I am sucker for the History Channel and a couple of weeks ago, History Channel produced their special on Alexander the Great in anticipation of Oliver Stone’s movie. Alexander was a man moved by excessive ambition that was driven from his youth. Here was a man who took less than 50,000 men and conquered an Empire from the Balkans to Himalayas but died before he could consolidate what all that he conquered. It is hard to know whether the real Alexander was a visionary who intended to bring about a synthesis of two cultures to create one or a megalomaniac who was interested in seeing how much he could take. He may have been both.
The History Channel special emphasized the belief that Alexander considered himself a deity. Here was a man who could be reckless with his own life in battle and take unimaginable risks to win victories. Only a man who believed in his own divinity could have taken such risks.
As a man, he could swing from generosity to blind wrath against any who opposed him. History will record that Alexander's parents were the relentless Queen Olympias and the ruthless Phillip II of Macedonia. Alexander believed that he was a son of Achilles, a belief that his mother encouraged.
Alexander had a love-hate relationship with his father. In many ways, he was like his father but his mother wanted more from her son. Olympias viewed her son as more than the inheritor of her husband’s Empire. There is a story that showed Alexander's courage and special quality as a youth. He desired a wild black stallion, Bucephalas, and this horse had stymied rider after rider. Alexander noticed that the horse was afraid of his shadow and so he turned the horse’s head into the sun while stroking him. He then rode the horse in triumph. Phillip declared that Alexander should “find a kingdom big enough for your ambition.” Alexander would ride Bucehphalas until the horse’s death in present day Pakistan. Alexander studied ancient Greek Myth and as mentioned, believed himself the son of Achilles. Supposedly the oracles at the temple of Zeus-Ammon in the Libyan Desert told Alexander that he was, indeed, the son of the god.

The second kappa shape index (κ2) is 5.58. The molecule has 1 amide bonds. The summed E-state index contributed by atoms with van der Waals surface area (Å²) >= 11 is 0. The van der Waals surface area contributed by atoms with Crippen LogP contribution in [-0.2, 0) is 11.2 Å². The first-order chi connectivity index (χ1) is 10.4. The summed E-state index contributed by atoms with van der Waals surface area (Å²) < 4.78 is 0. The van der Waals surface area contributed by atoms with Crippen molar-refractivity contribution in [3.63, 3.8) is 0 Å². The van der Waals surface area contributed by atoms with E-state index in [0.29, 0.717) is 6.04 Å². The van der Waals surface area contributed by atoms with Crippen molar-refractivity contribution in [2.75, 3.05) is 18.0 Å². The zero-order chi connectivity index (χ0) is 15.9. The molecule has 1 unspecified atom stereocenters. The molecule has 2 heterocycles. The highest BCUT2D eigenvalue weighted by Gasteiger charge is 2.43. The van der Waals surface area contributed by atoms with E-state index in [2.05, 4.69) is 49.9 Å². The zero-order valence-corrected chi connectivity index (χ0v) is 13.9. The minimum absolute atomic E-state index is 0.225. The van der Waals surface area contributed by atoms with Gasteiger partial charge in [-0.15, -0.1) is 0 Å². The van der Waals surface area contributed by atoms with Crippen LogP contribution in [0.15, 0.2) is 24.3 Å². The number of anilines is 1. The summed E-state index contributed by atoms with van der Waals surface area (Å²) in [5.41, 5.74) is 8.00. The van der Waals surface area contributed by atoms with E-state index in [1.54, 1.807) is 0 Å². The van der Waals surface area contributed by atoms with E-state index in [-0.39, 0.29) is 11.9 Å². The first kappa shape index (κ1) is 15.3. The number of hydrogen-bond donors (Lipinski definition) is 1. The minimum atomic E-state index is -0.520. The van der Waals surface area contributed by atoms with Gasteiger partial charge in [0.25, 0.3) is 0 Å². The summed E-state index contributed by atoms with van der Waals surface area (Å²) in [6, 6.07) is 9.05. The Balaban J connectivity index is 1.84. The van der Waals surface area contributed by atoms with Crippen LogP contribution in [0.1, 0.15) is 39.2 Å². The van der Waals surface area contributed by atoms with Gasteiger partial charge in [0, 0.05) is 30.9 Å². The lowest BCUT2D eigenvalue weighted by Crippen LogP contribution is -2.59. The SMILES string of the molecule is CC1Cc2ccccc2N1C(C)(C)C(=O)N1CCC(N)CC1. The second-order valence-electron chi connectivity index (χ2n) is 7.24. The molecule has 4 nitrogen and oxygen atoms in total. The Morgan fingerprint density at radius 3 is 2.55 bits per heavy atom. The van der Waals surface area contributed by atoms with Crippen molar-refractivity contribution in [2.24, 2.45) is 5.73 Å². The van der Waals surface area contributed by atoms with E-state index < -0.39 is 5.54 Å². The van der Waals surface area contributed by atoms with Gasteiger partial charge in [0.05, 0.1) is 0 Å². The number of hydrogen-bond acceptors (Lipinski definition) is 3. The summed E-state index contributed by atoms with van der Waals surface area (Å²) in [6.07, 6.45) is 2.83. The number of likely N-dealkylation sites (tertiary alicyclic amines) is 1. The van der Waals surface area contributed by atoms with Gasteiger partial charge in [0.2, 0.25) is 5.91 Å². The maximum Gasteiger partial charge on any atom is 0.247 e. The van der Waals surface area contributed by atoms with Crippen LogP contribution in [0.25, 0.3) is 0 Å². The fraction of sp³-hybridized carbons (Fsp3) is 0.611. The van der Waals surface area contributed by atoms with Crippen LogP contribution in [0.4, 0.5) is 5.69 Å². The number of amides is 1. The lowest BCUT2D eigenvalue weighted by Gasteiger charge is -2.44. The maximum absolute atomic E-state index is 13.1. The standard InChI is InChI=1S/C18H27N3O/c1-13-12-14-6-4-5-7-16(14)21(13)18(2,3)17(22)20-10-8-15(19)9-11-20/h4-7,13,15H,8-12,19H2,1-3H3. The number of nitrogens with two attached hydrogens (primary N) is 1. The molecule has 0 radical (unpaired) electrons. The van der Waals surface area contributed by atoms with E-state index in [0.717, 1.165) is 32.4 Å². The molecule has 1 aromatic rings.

Aristotle tutored the young Alexander and gave Alexander a perspective that went beyond the provincial Macedonia. Alexander would differ from his tutor in that he was less prejudiced about those who lived outside Greece and did not share the same bias that non-Greeks were barbarians. Alexander was reportedly bisexual and among his male lovers included Hephaestion, a fellow soldier and childhood friend. He also fathered a child with his wife Roxane and maybe another with a Persian mistress.